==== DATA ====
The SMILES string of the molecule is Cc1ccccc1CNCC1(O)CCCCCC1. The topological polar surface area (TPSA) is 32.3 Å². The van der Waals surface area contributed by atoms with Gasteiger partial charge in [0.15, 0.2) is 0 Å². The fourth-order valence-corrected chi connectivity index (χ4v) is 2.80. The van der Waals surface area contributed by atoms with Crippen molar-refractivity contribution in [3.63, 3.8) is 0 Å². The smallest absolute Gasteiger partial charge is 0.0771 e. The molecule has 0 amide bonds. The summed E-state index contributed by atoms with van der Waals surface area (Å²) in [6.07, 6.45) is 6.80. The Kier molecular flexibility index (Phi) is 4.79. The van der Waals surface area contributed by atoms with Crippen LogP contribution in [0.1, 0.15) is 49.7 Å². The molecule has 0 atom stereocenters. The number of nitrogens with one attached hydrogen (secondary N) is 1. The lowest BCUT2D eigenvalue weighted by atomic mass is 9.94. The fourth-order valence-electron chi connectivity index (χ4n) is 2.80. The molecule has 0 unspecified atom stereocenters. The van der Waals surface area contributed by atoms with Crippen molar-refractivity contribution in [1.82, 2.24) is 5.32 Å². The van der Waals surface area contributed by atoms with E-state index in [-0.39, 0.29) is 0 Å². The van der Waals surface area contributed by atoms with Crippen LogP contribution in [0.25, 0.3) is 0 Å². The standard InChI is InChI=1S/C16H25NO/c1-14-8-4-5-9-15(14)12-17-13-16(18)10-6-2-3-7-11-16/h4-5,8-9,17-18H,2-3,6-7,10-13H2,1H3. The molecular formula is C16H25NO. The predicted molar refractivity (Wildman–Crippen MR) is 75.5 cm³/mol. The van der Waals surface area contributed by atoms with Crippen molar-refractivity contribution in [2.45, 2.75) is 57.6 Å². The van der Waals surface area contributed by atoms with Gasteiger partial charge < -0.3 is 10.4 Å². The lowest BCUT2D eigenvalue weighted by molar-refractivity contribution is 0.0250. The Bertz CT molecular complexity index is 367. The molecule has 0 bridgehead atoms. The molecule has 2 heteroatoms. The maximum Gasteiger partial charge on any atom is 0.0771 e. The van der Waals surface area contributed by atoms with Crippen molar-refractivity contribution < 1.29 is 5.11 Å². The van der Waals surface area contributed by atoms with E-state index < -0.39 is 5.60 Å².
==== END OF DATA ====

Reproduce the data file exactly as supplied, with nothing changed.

The SMILES string of the molecule is Cc1ccccc1CNCC1(O)CCCCCC1. The topological polar surface area (TPSA) is 32.3 Å². The van der Waals surface area contributed by atoms with Gasteiger partial charge in [0.15, 0.2) is 0 Å². The fourth-order valence-corrected chi connectivity index (χ4v) is 2.80. The van der Waals surface area contributed by atoms with Crippen molar-refractivity contribution in [3.63, 3.8) is 0 Å². The smallest absolute Gasteiger partial charge is 0.0771 e. The molecule has 0 amide bonds. The summed E-state index contributed by atoms with van der Waals surface area (Å²) in [6.07, 6.45) is 6.80. The Kier molecular flexibility index (Phi) is 4.79. The van der Waals surface area contributed by atoms with Crippen LogP contribution in [0.1, 0.15) is 49.7 Å². The molecule has 0 atom stereocenters. The number of nitrogens with one attached hydrogen (secondary N) is 1. The lowest BCUT2D eigenvalue weighted by atomic mass is 9.94. The fourth-order valence-electron chi connectivity index (χ4n) is 2.80. The molecule has 0 unspecified atom stereocenters. The van der Waals surface area contributed by atoms with Crippen molar-refractivity contribution in [1.82, 2.24) is 5.32 Å². The van der Waals surface area contributed by atoms with E-state index in [-0.39, 0.29) is 0 Å². The van der Waals surface area contributed by atoms with Crippen LogP contribution in [0.25, 0.3) is 0 Å². The standard InChI is InChI=1S/C16H25NO/c1-14-8-4-5-9-15(14)12-17-13-16(18)10-6-2-3-7-11-16/h4-5,8-9,17-18H,2-3,6-7,10-13H2,1H3. The molecular formula is C16H25NO. The predicted molar refractivity (Wildman–Crippen MR) is 75.5 cm³/mol. The van der Waals surface area contributed by atoms with Crippen molar-refractivity contribution in [2.45, 2.75) is 57.6 Å². The van der Waals surface area contributed by atoms with Gasteiger partial charge < -0.3 is 10.4 Å². The lowest BCUT2D eigenvalue weighted by molar-refractivity contribution is 0.0250. The Bertz CT molecular complexity index is 367. The molecule has 0 bridgehead atoms. The molecule has 2 heteroatoms. The maximum Gasteiger partial charge on any atom is 0.0771 e. The van der Waals surface area contributed by atoms with Crippen molar-refractivity contribution < 1.29 is 5.11 Å². The van der Waals surface area contributed by atoms with E-state index < -0.39 is 5.60 Å².